This study is based on two phases of research. Part one interviewed sixty randomly selected farming families during severe drought in February 2007. Part two involved two follow-up interviews at six monthly intervals (September 2007 and February 2008) with a subset of twenty of the sixty farming families (representing some of the younger and older families of the original sample) interviewed in part one. The interviews were conducted using a unique local interviewer methodology.
Eleven main trends emerged from the research:
- Virtually all farming families are eating into their physical, financial and personal/emotional reserves to cope with the drought and will continue to need to do so if drought continues;
- For most farming families, the effects of drought will remain with them for years after the drought ends;
- The majority of farming families are persevering and have not been pushed to leave farming, although most have had to alter their personal and professional plans and most have engaged the question of whether to leave and will continue to re-engage it over coming years;
- There are strong differences between the circumstances and outlooks of farming families and these differences appear to be widening in some ways;
- Regardless of how severely a farming family’s financial situation has been affected by the drought, they have been and will continue to be affected by drought indirectly as it exacerbates other issues, affects those around them, and throws a veil of uncertainty over the future;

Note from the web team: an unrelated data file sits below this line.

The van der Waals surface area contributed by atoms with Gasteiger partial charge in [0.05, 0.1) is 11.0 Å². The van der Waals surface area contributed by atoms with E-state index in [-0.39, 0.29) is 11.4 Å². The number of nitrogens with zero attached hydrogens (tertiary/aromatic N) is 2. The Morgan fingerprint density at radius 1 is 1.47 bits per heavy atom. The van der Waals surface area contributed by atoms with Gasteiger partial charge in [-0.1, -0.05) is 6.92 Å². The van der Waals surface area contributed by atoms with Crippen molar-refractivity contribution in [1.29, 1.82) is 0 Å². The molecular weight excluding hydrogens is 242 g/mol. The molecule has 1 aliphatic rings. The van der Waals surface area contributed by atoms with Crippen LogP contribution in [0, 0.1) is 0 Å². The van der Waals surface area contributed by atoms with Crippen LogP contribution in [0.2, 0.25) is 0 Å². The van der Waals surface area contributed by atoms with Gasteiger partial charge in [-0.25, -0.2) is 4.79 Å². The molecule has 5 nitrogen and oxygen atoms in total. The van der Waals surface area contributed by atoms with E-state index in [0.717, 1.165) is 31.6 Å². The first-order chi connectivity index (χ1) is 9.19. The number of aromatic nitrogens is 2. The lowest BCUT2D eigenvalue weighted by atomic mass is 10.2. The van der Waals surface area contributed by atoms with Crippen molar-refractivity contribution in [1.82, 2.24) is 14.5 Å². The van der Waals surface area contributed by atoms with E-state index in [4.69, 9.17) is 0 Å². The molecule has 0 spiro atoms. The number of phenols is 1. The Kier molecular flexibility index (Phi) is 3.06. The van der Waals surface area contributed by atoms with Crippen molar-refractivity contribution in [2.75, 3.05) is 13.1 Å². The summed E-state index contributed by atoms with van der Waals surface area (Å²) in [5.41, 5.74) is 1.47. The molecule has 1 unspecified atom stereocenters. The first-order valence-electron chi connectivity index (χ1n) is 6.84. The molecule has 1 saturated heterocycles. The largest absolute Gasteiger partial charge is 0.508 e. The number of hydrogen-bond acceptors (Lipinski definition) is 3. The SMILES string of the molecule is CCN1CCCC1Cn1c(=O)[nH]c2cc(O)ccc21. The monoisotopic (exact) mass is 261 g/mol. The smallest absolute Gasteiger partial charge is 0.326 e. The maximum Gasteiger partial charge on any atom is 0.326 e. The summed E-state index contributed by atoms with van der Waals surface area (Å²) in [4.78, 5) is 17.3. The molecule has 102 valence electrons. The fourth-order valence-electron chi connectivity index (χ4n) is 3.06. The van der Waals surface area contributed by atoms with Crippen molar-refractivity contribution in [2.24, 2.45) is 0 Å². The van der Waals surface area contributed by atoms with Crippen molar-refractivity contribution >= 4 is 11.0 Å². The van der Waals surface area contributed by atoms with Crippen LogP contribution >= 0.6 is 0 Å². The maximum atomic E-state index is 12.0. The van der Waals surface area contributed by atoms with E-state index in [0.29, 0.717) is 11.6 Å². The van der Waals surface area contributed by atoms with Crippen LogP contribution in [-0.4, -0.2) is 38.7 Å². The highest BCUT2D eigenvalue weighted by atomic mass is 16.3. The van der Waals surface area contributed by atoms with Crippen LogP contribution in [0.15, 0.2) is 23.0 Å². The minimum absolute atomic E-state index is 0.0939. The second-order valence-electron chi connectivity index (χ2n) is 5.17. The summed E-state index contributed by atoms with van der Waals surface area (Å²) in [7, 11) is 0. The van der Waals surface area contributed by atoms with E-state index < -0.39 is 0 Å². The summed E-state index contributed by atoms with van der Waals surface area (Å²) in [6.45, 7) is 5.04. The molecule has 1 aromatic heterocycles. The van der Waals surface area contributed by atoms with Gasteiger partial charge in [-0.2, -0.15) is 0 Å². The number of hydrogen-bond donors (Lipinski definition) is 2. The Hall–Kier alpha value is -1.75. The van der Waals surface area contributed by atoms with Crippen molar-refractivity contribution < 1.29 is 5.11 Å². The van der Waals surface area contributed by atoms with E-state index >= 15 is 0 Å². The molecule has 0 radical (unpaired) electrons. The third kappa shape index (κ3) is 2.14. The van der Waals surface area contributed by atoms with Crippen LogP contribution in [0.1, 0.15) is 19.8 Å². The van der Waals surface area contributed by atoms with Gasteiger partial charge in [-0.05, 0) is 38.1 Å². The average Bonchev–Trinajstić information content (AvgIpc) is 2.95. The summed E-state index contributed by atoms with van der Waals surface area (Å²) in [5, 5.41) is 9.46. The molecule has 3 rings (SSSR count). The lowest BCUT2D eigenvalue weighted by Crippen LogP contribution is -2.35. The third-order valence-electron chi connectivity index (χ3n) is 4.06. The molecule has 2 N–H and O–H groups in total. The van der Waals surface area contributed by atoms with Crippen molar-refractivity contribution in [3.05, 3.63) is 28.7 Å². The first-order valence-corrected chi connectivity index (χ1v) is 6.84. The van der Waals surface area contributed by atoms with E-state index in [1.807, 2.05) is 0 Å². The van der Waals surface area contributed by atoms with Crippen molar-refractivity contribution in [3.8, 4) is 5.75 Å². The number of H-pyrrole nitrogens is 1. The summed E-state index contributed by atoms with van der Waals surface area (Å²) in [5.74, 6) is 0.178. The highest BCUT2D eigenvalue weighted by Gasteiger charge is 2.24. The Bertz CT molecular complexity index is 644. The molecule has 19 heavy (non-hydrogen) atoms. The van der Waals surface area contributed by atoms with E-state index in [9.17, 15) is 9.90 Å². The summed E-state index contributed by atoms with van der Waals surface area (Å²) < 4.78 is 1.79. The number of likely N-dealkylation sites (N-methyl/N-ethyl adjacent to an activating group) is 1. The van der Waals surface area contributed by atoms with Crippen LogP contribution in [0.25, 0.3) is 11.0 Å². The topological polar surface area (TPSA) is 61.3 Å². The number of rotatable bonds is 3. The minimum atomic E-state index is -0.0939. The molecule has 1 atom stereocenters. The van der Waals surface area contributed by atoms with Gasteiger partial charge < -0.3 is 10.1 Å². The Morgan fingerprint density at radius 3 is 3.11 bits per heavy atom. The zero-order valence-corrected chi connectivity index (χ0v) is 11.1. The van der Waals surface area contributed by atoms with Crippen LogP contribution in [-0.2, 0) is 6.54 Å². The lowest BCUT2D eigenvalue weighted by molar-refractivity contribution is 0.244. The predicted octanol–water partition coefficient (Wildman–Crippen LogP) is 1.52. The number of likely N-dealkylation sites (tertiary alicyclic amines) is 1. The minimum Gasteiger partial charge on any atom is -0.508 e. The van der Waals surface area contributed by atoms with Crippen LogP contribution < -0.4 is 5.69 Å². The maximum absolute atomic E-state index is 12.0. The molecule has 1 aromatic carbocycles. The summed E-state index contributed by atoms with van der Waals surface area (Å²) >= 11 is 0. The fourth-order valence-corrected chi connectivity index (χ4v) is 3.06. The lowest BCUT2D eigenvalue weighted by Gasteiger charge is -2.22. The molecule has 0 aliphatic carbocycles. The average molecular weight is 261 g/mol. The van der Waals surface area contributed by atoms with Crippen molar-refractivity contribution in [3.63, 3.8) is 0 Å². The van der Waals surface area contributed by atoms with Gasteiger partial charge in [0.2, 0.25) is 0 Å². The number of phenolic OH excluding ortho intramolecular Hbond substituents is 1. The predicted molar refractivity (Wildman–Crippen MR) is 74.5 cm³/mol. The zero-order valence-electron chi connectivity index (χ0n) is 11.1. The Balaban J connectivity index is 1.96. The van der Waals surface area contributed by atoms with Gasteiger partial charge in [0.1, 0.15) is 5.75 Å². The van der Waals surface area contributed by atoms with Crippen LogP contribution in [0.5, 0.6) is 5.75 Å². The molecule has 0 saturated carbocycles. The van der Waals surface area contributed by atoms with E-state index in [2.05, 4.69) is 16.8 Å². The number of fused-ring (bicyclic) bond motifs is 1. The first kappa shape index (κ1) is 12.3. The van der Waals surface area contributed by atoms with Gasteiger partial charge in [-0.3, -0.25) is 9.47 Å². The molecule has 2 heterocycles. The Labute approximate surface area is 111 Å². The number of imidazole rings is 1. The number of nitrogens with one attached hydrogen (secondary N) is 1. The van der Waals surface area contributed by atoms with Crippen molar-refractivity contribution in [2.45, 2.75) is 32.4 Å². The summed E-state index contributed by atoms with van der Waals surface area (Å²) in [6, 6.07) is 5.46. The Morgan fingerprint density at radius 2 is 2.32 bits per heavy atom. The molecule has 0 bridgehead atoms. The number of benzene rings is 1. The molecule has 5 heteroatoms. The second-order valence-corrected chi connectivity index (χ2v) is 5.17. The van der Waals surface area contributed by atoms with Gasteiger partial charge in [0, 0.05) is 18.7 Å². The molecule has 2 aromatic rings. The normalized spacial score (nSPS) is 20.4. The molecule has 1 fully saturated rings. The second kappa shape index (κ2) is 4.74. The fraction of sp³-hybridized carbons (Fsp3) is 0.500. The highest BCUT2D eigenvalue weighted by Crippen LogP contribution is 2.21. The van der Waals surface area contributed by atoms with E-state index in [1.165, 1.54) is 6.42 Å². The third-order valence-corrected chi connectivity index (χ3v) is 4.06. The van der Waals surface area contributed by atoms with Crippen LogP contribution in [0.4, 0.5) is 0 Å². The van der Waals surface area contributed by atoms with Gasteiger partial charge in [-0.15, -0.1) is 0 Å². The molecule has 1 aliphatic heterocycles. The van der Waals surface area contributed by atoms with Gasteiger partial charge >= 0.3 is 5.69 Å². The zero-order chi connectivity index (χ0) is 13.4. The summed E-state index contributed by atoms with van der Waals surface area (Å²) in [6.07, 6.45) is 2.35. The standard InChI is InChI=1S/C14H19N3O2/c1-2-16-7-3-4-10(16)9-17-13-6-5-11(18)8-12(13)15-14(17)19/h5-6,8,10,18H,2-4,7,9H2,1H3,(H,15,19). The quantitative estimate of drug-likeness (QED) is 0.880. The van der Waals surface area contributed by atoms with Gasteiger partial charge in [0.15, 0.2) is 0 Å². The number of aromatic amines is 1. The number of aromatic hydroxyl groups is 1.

- Farming families’ awareness of and sensitivity to the risks involved in farming has escalated and many are adopting what could be a permanently more conservative approach to production, marketing and income protection;
- The default position for a minority of farmers is optimism and the proportion of people who share this outlook swells at the start of each year when the potential of the new season is still unknown;
- Some people’s outlook on farming, climate and the world in general has been fundamentally darkened by their experience over the last few years and they now suffer from high levels of anxiety irrespective of weather conditions;
- People remain committed to their sector and communities, but struggle with multiple demands upon them and are being forced to focus on their own needs to cope with the effects of the drought;
- The vast majority of small rural communities are facing serious issues of declining active populations and services and this is negatively affecting the wellbeing and resolve of the farming families that help make up those communities; and
- Financial assistance is now welcomed and accepted by most but will continue to aggravate negative responses among some for the way that it conflicts with their belief in self-help.